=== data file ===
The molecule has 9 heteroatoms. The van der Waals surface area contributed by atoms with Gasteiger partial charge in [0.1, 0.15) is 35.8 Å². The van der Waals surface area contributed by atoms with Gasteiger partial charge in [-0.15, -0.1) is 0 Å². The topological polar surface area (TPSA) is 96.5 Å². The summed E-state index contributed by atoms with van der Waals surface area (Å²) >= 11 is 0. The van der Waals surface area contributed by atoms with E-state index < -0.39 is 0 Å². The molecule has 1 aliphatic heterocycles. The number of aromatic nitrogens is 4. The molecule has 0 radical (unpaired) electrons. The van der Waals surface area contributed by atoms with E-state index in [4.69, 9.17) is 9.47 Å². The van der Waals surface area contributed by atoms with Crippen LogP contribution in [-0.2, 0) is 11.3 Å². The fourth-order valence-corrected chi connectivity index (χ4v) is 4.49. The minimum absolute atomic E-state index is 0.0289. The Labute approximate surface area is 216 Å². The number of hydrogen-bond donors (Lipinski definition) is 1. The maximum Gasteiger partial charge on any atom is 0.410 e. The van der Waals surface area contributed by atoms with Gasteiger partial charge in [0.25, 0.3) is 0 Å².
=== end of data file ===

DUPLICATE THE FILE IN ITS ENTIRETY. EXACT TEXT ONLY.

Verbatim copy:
The molecule has 9 heteroatoms. The van der Waals surface area contributed by atoms with Gasteiger partial charge in [0.1, 0.15) is 35.8 Å². The van der Waals surface area contributed by atoms with Gasteiger partial charge in [-0.15, -0.1) is 0 Å². The topological polar surface area (TPSA) is 96.5 Å². The summed E-state index contributed by atoms with van der Waals surface area (Å²) >= 11 is 0. The van der Waals surface area contributed by atoms with E-state index < -0.39 is 0 Å². The molecule has 1 aliphatic heterocycles. The number of aromatic nitrogens is 4. The molecule has 0 radical (unpaired) electrons. The van der Waals surface area contributed by atoms with E-state index in [4.69, 9.17) is 9.47 Å². The van der Waals surface area contributed by atoms with Crippen LogP contribution in [-0.2, 0) is 11.3 Å². The fourth-order valence-corrected chi connectivity index (χ4v) is 4.49. The minimum absolute atomic E-state index is 0.0289. The Labute approximate surface area is 216 Å². The number of hydrogen-bond donors (Lipinski definition) is 1. The maximum Gasteiger partial charge on any atom is 0.410 e. The van der Waals surface area contributed by atoms with Gasteiger partial charge in [0.25, 0.3) is 0 Å².